Subjects were required to attend to a combination of stimulus modality (vision or audition) and location (left or right). Intermodal attention was measured by comparing event-related potentials (ERPs) to visual and auditory stimuli when the modality was relevant or irrelevant, while intramodal (spatial) attention was measured by comparing ERPs to visual and auditory stimuli presented at relevant and irrelevant spatial locations. Intramodal spatial attention was expressed differently in visual and auditory ERPs. When vision was relevant, spatial attention showed a contralateral enhancement of posterior N1 and P2 components and enhancement of parietal P3. When audition was relevant, spatial attention showed a biphasic fronto-central negativity, starting after around 100 ms. The same effects were also present in ERPs to stimuli that were presented in the irrelevant modality. Thus, spatial attention was not completely modality specific. Intermodal attention effects were also expressed differently in vision and audition. Taken together, the obtained ERP patterns of the present study show that stimulus attributes such as modality and location are processed differently in vision and audition.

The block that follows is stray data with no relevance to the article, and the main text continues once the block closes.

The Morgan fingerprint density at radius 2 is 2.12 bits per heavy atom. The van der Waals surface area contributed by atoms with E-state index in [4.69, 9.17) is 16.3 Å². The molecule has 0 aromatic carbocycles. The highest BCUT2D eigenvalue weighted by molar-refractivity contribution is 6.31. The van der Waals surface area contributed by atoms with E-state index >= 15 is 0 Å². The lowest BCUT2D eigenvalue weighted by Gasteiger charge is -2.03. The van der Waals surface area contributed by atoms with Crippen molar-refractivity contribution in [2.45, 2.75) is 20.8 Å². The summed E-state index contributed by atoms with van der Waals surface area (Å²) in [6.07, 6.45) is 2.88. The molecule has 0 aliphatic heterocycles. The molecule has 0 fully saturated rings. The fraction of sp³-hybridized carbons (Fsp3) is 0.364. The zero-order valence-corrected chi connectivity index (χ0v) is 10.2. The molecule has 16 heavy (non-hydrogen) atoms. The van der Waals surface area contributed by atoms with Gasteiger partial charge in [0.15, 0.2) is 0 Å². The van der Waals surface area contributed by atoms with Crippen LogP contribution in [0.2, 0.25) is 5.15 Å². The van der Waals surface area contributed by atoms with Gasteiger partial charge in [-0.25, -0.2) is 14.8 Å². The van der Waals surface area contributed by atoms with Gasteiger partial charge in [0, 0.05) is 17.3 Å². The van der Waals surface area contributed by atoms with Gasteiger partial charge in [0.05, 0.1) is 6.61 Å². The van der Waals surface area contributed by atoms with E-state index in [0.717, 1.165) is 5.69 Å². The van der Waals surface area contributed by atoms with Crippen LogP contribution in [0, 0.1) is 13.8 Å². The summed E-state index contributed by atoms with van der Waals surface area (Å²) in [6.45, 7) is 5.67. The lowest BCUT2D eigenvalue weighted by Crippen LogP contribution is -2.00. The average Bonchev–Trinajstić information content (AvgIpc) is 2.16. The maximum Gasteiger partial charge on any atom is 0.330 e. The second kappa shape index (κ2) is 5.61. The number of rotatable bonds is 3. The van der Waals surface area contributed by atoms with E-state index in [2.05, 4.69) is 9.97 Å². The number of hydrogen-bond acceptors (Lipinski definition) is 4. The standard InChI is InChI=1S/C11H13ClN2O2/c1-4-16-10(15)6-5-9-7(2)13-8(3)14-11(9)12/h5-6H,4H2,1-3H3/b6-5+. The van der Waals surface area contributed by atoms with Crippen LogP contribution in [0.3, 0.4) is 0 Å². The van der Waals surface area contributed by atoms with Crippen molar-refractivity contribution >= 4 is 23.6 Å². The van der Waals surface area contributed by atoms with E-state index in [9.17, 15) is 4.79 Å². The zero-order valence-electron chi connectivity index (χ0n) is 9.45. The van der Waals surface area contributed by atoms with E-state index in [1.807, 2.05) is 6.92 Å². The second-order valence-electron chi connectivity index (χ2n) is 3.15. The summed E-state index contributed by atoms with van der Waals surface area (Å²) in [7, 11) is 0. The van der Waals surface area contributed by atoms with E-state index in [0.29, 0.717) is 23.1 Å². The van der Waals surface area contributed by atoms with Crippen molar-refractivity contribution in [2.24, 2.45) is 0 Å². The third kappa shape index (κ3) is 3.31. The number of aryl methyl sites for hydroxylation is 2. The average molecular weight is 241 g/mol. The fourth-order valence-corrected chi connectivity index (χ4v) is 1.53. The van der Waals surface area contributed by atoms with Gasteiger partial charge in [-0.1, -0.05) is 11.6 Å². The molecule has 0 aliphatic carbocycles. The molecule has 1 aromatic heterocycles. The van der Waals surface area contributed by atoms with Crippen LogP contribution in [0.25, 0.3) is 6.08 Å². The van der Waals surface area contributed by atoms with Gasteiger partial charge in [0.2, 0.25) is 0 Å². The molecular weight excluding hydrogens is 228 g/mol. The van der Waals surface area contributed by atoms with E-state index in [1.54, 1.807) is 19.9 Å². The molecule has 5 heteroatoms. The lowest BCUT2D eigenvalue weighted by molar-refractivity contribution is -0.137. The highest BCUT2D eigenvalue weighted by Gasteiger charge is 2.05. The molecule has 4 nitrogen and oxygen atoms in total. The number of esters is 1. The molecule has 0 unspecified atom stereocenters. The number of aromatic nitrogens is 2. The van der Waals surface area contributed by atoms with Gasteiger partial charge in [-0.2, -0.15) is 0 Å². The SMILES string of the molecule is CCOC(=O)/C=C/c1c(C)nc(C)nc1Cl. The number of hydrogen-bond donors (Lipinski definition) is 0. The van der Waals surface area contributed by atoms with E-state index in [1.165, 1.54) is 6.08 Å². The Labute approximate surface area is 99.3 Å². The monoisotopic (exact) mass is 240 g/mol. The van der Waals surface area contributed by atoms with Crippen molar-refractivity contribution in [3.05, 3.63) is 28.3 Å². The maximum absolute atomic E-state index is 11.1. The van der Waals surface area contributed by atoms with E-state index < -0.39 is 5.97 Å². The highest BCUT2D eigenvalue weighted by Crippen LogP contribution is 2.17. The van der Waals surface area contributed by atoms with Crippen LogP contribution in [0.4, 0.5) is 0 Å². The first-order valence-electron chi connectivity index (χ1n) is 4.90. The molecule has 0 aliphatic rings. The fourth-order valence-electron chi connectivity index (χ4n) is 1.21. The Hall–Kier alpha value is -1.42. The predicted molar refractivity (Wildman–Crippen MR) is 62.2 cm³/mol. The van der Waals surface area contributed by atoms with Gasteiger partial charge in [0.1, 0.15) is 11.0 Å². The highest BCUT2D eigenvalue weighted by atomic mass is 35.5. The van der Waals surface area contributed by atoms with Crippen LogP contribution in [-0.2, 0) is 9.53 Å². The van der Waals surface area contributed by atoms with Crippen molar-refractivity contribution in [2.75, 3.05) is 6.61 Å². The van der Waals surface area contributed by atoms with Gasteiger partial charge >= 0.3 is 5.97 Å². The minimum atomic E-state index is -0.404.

Talsma, D., & Kok, A. (2002). Intermodal spatial attention differs between vision and audition: An event-related potential analysis. Psychopharmacology, 39(6), 689-706. https://doi.org/10.1111/1469-8986.3960689